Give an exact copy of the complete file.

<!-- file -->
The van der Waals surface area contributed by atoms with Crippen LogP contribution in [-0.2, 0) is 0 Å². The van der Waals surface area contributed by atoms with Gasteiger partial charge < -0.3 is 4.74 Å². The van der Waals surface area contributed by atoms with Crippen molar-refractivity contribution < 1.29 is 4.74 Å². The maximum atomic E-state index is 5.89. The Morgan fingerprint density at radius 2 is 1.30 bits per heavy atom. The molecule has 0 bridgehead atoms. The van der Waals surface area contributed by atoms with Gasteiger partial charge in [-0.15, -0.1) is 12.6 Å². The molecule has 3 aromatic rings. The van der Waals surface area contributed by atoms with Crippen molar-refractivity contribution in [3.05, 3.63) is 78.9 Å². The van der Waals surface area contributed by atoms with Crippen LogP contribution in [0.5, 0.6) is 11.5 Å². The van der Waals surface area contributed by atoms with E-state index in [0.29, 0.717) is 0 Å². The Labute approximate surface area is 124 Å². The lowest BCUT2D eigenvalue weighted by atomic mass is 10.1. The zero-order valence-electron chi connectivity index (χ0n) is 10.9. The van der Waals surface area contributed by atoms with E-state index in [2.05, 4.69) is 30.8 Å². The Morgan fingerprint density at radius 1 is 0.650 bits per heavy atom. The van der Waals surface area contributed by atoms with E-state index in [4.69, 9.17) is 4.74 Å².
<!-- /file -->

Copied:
The van der Waals surface area contributed by atoms with Crippen LogP contribution in [-0.2, 0) is 0 Å². The van der Waals surface area contributed by atoms with Gasteiger partial charge < -0.3 is 4.74 Å². The van der Waals surface area contributed by atoms with Crippen molar-refractivity contribution < 1.29 is 4.74 Å². The maximum atomic E-state index is 5.89. The Morgan fingerprint density at radius 2 is 1.30 bits per heavy atom. The molecule has 0 bridgehead atoms. The van der Waals surface area contributed by atoms with Gasteiger partial charge in [-0.15, -0.1) is 12.6 Å². The molecule has 3 aromatic rings. The van der Waals surface area contributed by atoms with Crippen molar-refractivity contribution in [3.05, 3.63) is 78.9 Å². The van der Waals surface area contributed by atoms with Crippen LogP contribution in [0.5, 0.6) is 11.5 Å². The van der Waals surface area contributed by atoms with E-state index in [0.29, 0.717) is 0 Å². The Labute approximate surface area is 124 Å². The lowest BCUT2D eigenvalue weighted by atomic mass is 10.1. The zero-order valence-electron chi connectivity index (χ0n) is 10.9. The van der Waals surface area contributed by atoms with E-state index in [2.05, 4.69) is 30.8 Å². The Morgan fingerprint density at radius 1 is 0.650 bits per heavy atom. The van der Waals surface area contributed by atoms with E-state index in [4.69, 9.17) is 4.74 Å².